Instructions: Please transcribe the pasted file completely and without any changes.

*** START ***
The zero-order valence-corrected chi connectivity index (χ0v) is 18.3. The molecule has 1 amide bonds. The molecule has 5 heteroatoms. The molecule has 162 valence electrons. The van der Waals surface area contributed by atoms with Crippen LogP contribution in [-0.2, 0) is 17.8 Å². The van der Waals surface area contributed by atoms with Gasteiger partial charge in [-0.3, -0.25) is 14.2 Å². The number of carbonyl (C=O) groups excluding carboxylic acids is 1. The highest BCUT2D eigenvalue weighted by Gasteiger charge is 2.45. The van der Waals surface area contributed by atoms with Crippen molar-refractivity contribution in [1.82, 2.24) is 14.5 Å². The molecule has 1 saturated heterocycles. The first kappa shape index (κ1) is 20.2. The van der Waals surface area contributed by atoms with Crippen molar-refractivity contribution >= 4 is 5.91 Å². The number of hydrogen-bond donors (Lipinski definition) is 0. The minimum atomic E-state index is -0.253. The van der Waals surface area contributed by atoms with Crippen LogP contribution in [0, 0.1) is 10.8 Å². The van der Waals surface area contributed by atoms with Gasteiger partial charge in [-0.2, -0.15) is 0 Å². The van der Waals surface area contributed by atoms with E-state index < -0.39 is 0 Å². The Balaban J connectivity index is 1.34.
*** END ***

The zero-order valence-corrected chi connectivity index (χ0v) is 18.3. The molecule has 1 amide bonds. The molecule has 5 heteroatoms. The molecule has 162 valence electrons. The van der Waals surface area contributed by atoms with Crippen LogP contribution in [-0.2, 0) is 17.8 Å². The van der Waals surface area contributed by atoms with Gasteiger partial charge in [-0.3, -0.25) is 14.2 Å². The number of carbonyl (C=O) groups excluding carboxylic acids is 1. The highest BCUT2D eigenvalue weighted by Gasteiger charge is 2.45. The van der Waals surface area contributed by atoms with Crippen molar-refractivity contribution in [1.82, 2.24) is 14.5 Å². The molecule has 1 saturated heterocycles. The first kappa shape index (κ1) is 20.2. The van der Waals surface area contributed by atoms with Crippen molar-refractivity contribution >= 4 is 5.91 Å². The number of hydrogen-bond donors (Lipinski definition) is 0. The minimum atomic E-state index is -0.253. The van der Waals surface area contributed by atoms with Crippen LogP contribution in [0, 0.1) is 10.8 Å². The van der Waals surface area contributed by atoms with Gasteiger partial charge in [-0.2, -0.15) is 0 Å². The van der Waals surface area contributed by atoms with E-state index < -0.39 is 0 Å². The Balaban J connectivity index is 1.34.